Week two of Director’s Commentary Month at How to Japonese.
How to Japanese: Underrated Japan Vol. 2 – Mikan from Daniel Morales on Vimeo.
00:32 Harry Nillson’s “Coconut.” Not sure about other readers, but I became familiar with this song after they used it in the Lime Coke ad. This is the demo version, which I prefer to the original. A lot simpler. Just Nillson and his guitar.
00:35 I bought all of these mikan at the off-brand konbini called “Tom Cat” near my apartment. The mikan are cheap, but they’re all kind of unhealthy-looking and relatively tasteless. During peak season I eat about eight mikan a day, though, so this is the only way I can afford my citrus addiction.
You can see my roommate Ayako and her yellow jumper in the background.
01:00 I had a pile of about 40-50 mikan, and everyone started playing with them. I think my roommate Teppei was the one who started drawing faces on the mikan. It was either him or my Korean roommate Son-san.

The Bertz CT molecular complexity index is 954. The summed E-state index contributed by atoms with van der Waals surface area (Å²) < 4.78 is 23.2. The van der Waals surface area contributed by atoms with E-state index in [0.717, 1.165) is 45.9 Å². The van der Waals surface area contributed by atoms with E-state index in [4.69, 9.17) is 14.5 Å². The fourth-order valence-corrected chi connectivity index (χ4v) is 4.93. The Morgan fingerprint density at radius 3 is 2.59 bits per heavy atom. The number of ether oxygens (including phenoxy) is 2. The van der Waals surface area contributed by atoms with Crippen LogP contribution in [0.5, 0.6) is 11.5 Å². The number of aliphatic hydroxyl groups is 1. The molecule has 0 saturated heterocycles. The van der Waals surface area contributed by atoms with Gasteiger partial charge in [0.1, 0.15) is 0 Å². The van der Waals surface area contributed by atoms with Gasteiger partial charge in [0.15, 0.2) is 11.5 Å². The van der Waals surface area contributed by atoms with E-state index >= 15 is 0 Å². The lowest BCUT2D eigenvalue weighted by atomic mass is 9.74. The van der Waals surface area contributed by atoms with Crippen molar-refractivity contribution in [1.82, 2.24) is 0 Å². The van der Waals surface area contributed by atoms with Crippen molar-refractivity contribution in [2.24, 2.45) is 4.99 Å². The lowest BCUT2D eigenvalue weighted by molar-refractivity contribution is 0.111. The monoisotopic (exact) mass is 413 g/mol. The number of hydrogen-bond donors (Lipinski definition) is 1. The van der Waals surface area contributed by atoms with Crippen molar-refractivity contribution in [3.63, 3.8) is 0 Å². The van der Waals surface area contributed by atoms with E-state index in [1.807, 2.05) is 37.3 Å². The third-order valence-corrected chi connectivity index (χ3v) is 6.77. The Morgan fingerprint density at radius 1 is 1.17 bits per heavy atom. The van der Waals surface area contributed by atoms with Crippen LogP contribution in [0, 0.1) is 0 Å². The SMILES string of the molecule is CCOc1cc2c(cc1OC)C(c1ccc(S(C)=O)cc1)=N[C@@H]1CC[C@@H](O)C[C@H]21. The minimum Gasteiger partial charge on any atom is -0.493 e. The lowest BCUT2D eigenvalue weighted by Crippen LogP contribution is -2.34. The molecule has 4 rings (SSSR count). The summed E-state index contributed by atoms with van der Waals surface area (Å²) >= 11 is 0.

01:07 This is Son-san’s self-portrait.
01:28 Embarrassingly terrible screen capture of Google Earth. If anyone knows how to do HD video screen capture, please share.
01:49 There are also lots of mikan in Nagasaki and parts of Kyushu. I travelled in Kyushu for New Year’s a couple years in a row and was always stunned at how cheap they are down there.
01:59 Son-san gave me the idea for this section of the video. He kept trying to balance them in all these weird positions after I finished filming the pyramids. I thought it was funny to think of them as “inherently unstable.” Unlike apples, which are clearly an inert fruit.
02:22 Kotatsu + mikan = Japan.
02:28 “From the top” was briefly a hilarious meme in my apartment. I guess it was simple enough for everyone to understand and pronounce, sort of like “Yes we can.” I think it’s still the part of this video they remember the most.
02:48 This was an element of contention when I initially posted the video. I’d be curious to see a pie chart style breakdown of peeling styles. I prefer this method because it keeps things tidy.
Original post here.
I’m amazed that you hadn’t really come across these before. They are a staple of British supermarket shelves at certain times of the year along with Clementines and Tangerines.
I can only blame living in New Orleans, which maybe didn’t have access to everything 10-15 years ago. I’m sure they are available now.
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